|Publication number||US5960755 A|
|Application number||US 09/094,377|
|Publication date||Oct 5, 1999|
|Filing date||Jun 9, 1998|
|Priority date||Jun 9, 1998|
|Also published as||DE19922600A1, DE19922600B4|
|Publication number||09094377, 094377, US 5960755 A, US 5960755A, US-A-5960755, US5960755 A, US5960755A|
|Inventors||Matthew Byrne Diggs, Aladar Otto Simko, Robert Albert Stein|
|Original Assignee||Ford Global Technologies, Inc.|
|Export Citation||BiBTeX, EndNote, RefMan|
|Patent Citations (62), Non-Patent Citations (2), Referenced by (53), Classifications (10), Legal Events (5)|
|External Links: USPTO, USPTO Assignment, Espacenet|
The present invention relates to an internal combustion engine having variable camshaft timing for the intake and exhaust valves and having a variable duration exhaust event overlaid upon the variable camshaft timing.
Designers of automotive reciprocating internal combustion engines having understood for years that it is possible to control oxides of nitrogen through the use of exhaust gas recirculation (EGR). Most EGR systems have, however, been external. In other words, exhaust gas has been conducted from the exhaust manifold and into the engine through the intake manifold. Unfortunately, this scheme does not provide for very good control of EGR, particularly in engines in which higher manifold pressures are the rule, such as turbocharged and other types of boosted engines. In any event, high rates of EGR are difficult to manage even with naturally aspirated engines because combustion stability typically degrades rapidly with increasing EGR rate.
The present invention allows EGR to be managed internally through dual equal camshaft phase shifting while providing additional benefit of a variable duration exhaust event. The camshaft timing control allows heavy EGR, with concomitant benefits in terms of reduced oxides of nitrogen (NOx), and also decreased fuel consumption matched with excellent combustion stability. Dual or variable duration exhaust event provides an additional benefit inasmuch as the engine may be operated with retarded timing and a short exhaust event at light loads and low speeds, or with a short exhaust event and base timing at cold conditions and at low speed, wide open throttle operation. At high engine speeds, the camshaft may be operated at base timing with a longer duration exhaust event to provide increased engine power output. Additionally, the dual duration exhaust event allows better optimization of the timing of exhaust valve opening, which improves engine torque output at lower speeds.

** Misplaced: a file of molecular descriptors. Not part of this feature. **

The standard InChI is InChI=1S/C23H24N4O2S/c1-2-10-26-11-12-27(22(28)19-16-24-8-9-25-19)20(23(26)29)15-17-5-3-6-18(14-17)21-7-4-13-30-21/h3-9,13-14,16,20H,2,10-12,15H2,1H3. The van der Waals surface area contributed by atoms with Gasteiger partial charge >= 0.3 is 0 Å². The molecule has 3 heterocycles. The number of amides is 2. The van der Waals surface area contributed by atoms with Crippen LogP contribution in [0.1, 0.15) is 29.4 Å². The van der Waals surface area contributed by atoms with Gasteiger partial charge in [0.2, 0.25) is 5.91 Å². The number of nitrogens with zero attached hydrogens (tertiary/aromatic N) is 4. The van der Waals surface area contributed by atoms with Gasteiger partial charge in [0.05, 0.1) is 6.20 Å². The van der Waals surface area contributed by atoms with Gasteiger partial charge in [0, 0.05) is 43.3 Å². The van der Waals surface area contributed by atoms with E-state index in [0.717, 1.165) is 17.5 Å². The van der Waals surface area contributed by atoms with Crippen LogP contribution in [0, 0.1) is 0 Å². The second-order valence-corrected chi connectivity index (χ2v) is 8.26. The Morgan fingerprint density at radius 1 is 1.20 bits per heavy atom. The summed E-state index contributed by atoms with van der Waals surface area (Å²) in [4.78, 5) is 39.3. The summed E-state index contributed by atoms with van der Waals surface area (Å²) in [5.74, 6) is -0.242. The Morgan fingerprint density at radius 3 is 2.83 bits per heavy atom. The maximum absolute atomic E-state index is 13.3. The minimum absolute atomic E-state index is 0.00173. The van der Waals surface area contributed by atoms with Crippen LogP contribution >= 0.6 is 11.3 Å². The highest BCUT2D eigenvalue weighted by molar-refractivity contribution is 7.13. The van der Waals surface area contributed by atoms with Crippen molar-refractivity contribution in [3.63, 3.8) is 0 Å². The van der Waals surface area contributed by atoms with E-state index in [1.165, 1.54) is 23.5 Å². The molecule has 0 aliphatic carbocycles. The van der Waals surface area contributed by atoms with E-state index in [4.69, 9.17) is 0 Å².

A reciprocating four-stroke cycle internal combustion engine has a cylinder block with at least one cylinder, a piston, a crankshaft, a connecting rod joining the piston and the crankshaft, an intake manifold, and an intake and exhaust poppet valves servicing the cylinder. The engine further includes a cylinder head mounted upon the cylinder block so as to close the cylinder, and a camshaft for actuating the intake and exhaust valves. The camshaft is driven by a camshaft drive which rotates the camshaft and which adjusts the rotational timing of the camshaft with respect to the crankshaft. In other words, the engine has a variable cam timing device. The camshaft has a base timing from which the timing may be retarded.
According to another aspect of the present invention, a variable exhaust valve operating system changes the duration of exhaust valve opening independently of camshaft timing. Finally, a controller operates the camshaft drive and exhaust valve operating system so as to control both the timing of the camshaft in a continuously variable fashion, and duration of the exhaust valve opening as one of two modes.
The engine controller may operate the camshaft drive and exhaust valve operating system such that the camshaft timing will generally be retarded at lower to medium engine loads and the exhaust valve will be operated with a relatively shorter duration at lower engine speeds and with a relatively longer duration at higher engine speeds.
An engine according to the present invention may further include a charge motion control valve which modifies the angular momentum of charge entering the cylinder, or a pilot mask which directs flow past the intake valve until the intake valve has opened to an extent greater than about 30-40% of its total lift.
According to another aspect of the present invention, a method for operating a reciprocating four-stroke cycle internal combustion engine having a cylinder block with at least one cylinder and other mechanical attributes according to the engine described above, includes the steps of sensing a plurality of engine operating parameters including at least engine speed, determining engine load, and controlling camshaft timing and exhaust valve duration in response to the values of the sensed engine parameters and the determined engine load, so as to control the residual fraction of exhaust gas within the engine cylinder. According to this method, the camshaft's timing may be retarded at light and medium loads and advanced at full load during low speed operation and slightly retarded at full load, high speed operation. And, the exhaust valve may be operated with a longer or shorter duration at any engine speed and at any degree of camshaft timing retard. In a preferred embodiment, the exhaust valves will be operated with a shorter duration at lower engine speeds and with longer duration at higher engine speeds. As used herein, the term low speed generally means engine speeds below approximately 3000 rpm. Thus, high speed means engine speeds generally above 3000 rpm. Low load means engine loads below about 2 bar BMEP. Medium load means engine loads between 2 and 6 bar BMEP. Finally, high load means loads above 6 bar to and including wide open throttle.